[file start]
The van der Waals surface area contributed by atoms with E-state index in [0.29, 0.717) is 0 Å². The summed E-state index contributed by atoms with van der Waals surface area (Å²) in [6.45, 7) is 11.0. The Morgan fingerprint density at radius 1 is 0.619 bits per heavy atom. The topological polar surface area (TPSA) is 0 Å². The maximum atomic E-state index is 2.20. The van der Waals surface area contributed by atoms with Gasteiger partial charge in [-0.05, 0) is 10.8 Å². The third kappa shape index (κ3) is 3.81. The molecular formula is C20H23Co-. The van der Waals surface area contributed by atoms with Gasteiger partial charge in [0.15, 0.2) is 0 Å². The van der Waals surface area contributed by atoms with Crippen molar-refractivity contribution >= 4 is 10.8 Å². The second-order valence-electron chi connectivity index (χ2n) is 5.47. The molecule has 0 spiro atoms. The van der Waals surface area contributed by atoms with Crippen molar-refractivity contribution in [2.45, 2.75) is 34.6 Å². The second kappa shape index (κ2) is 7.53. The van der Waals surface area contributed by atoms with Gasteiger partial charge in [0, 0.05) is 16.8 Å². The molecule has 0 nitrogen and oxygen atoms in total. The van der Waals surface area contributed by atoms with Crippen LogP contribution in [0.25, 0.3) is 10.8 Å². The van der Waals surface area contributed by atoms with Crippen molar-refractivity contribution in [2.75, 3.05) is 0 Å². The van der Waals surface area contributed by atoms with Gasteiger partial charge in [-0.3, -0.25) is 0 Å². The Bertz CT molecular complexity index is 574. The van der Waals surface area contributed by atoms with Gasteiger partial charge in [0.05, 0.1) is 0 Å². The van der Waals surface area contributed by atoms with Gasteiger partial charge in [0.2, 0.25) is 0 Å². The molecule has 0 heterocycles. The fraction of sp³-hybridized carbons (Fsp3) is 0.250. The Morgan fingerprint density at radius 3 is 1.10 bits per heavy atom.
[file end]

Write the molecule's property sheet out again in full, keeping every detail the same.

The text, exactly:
The van der Waals surface area contributed by atoms with E-state index in [0.29, 0.717) is 0 Å². The summed E-state index contributed by atoms with van der Waals surface area (Å²) in [6.45, 7) is 11.0. The Morgan fingerprint density at radius 1 is 0.619 bits per heavy atom. The topological polar surface area (TPSA) is 0 Å². The maximum atomic E-state index is 2.20. The van der Waals surface area contributed by atoms with Gasteiger partial charge in [-0.05, 0) is 10.8 Å². The third kappa shape index (κ3) is 3.81. The molecular formula is C20H23Co-. The van der Waals surface area contributed by atoms with Gasteiger partial charge in [0.15, 0.2) is 0 Å². The van der Waals surface area contributed by atoms with Crippen molar-refractivity contribution >= 4 is 10.8 Å². The second-order valence-electron chi connectivity index (χ2n) is 5.47. The molecule has 0 spiro atoms. The van der Waals surface area contributed by atoms with Crippen molar-refractivity contribution in [2.45, 2.75) is 34.6 Å². The second kappa shape index (κ2) is 7.53. The van der Waals surface area contributed by atoms with Gasteiger partial charge in [0, 0.05) is 16.8 Å². The molecule has 0 nitrogen and oxygen atoms in total. The van der Waals surface area contributed by atoms with Crippen LogP contribution in [0.25, 0.3) is 10.8 Å². The van der Waals surface area contributed by atoms with Crippen molar-refractivity contribution in [2.75, 3.05) is 0 Å². The van der Waals surface area contributed by atoms with Gasteiger partial charge in [-0.3, -0.25) is 0 Å². The Bertz CT molecular complexity index is 574. The van der Waals surface area contributed by atoms with Gasteiger partial charge in [0.05, 0.1) is 0 Å². The van der Waals surface area contributed by atoms with Gasteiger partial charge in [0.2, 0.25) is 0 Å². The molecule has 0 heterocycles. The fraction of sp³-hybridized carbons (Fsp3) is 0.250. The Morgan fingerprint density at radius 3 is 1.10 bits per heavy atom.